Please use this identifier to cite or link to this item: https://doi.org/10.1136/medethics-2013-101965
Title: Balancing obligations: Should written information about life-sustaining treatment be neutral?
Authors: Xafis, V 
Wilkinson, D
Gillam, L
Sullivan, J
Keywords: adult
child
counseling
decision making
ethics
Great Britain
human
informed consent
intensive care
interpersonal communication
palliative therapy
parent
personal autonomy
persuasive communication
publication
standards
terminal care
terminally ill patient
treatment withdrawal
trends
United States
Adult
Child
Choice Behavior
Coercion
Counseling
Critical Care
Decision Making
Disclosure
Great Britain
Humans
Informed Consent
Palliative Care
Pamphlets
Parents
Personal Autonomy
Terminal Care
Terminally Ill
United States
Withholding Treatment
Issue Date: 2015
Publisher: BMJ Publishing Group
Citation: Xafis, V, Wilkinson, D, Gillam, L, Sullivan, J (2015). Balancing obligations: Should written information about life-sustaining treatment be neutral?. Journal of Medical Ethics 41 (3) : 234-239. ScholarBank@NUS Repository. https://doi.org/10.1136/medethics-2013-101965
Rights: Attribution 4.0 International
Abstract: Parents who are facing decisions about life-sustaining treatment for their seriously ill or dying child are supported by their child's doctors and nurses. They also frequently seek other information sources to help them deal with the medical and ethical questions that arise. This might include written or web-based information. As part of a project involving the development of such a resource to support parents facing difficult decisions, some ethical questions emerged. Should this information be presented in a strictly neutral fashion? Is it problematic if narratives, arguments or perspectives appear to favour stopping over continuing life-sustaining treatment? Similar questions might arise with written materials about decisions for adults, or for other ethically contentious decisions. This paper explores the meaning of 'balance' in information provision, focusing particularly on written information about life-sustaining treatment for children. We contrast the norm of nondirectiveness in genetic counselling with the shared decision-making model often endorsed in end-of-life care. We review evidence that parents do not find neutrality from medical professionals helpful in discussions. We argue that balance in written information must be understood in the light of the aim of the document, the most common situation in which it will be used, and any existing biases. We conclude with four important strategies for ensuring that non-neutral information is nevertheless ethically appropriate.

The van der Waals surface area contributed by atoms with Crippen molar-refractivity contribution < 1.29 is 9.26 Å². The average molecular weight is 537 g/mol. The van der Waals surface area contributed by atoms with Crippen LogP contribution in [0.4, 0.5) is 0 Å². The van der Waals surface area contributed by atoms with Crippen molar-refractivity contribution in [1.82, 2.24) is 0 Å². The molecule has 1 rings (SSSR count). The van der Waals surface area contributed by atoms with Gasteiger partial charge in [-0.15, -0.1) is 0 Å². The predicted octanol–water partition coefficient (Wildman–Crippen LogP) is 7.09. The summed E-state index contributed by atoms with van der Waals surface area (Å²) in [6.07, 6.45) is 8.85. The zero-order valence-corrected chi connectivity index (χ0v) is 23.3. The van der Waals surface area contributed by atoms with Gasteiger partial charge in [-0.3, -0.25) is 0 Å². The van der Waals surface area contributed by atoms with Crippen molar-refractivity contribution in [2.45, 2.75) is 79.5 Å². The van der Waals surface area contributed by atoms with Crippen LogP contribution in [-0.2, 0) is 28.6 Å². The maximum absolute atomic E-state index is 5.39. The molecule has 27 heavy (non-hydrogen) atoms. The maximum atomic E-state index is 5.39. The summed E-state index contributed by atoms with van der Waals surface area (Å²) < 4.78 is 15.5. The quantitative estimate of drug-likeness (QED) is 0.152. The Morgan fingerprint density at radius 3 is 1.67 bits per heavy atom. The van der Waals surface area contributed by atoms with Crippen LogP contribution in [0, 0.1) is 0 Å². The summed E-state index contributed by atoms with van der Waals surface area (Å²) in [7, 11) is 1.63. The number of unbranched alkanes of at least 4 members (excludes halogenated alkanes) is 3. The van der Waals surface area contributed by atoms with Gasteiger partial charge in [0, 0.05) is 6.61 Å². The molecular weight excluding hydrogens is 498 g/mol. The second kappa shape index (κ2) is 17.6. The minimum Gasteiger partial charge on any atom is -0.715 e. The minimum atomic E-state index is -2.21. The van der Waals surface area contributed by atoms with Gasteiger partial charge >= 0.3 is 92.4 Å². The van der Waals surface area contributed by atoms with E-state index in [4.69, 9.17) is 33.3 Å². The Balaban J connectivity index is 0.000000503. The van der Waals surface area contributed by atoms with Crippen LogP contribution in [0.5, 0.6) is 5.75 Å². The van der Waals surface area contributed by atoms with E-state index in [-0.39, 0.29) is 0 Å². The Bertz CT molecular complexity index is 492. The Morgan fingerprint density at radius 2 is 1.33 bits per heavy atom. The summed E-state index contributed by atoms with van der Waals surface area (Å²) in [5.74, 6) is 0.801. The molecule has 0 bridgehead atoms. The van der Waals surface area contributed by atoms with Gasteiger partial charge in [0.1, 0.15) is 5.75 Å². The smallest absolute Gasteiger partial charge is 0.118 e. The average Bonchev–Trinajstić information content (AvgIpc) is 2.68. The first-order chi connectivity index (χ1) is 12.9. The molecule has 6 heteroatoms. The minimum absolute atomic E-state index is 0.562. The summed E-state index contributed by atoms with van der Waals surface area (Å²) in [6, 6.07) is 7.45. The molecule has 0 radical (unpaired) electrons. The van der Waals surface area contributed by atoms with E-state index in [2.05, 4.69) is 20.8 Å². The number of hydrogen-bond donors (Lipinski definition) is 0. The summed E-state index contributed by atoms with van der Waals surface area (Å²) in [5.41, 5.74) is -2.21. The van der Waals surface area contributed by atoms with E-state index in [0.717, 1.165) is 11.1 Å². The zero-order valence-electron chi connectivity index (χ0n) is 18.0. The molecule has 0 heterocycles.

Source Title: Journal of Medical Ethics
URI: https://scholarbank.nus.edu.sg/handle/10635/180126
ISSN: 0306-6800
DOI: 10.1136/medethics-2013-101965
Rights: Attribution 4.0 International
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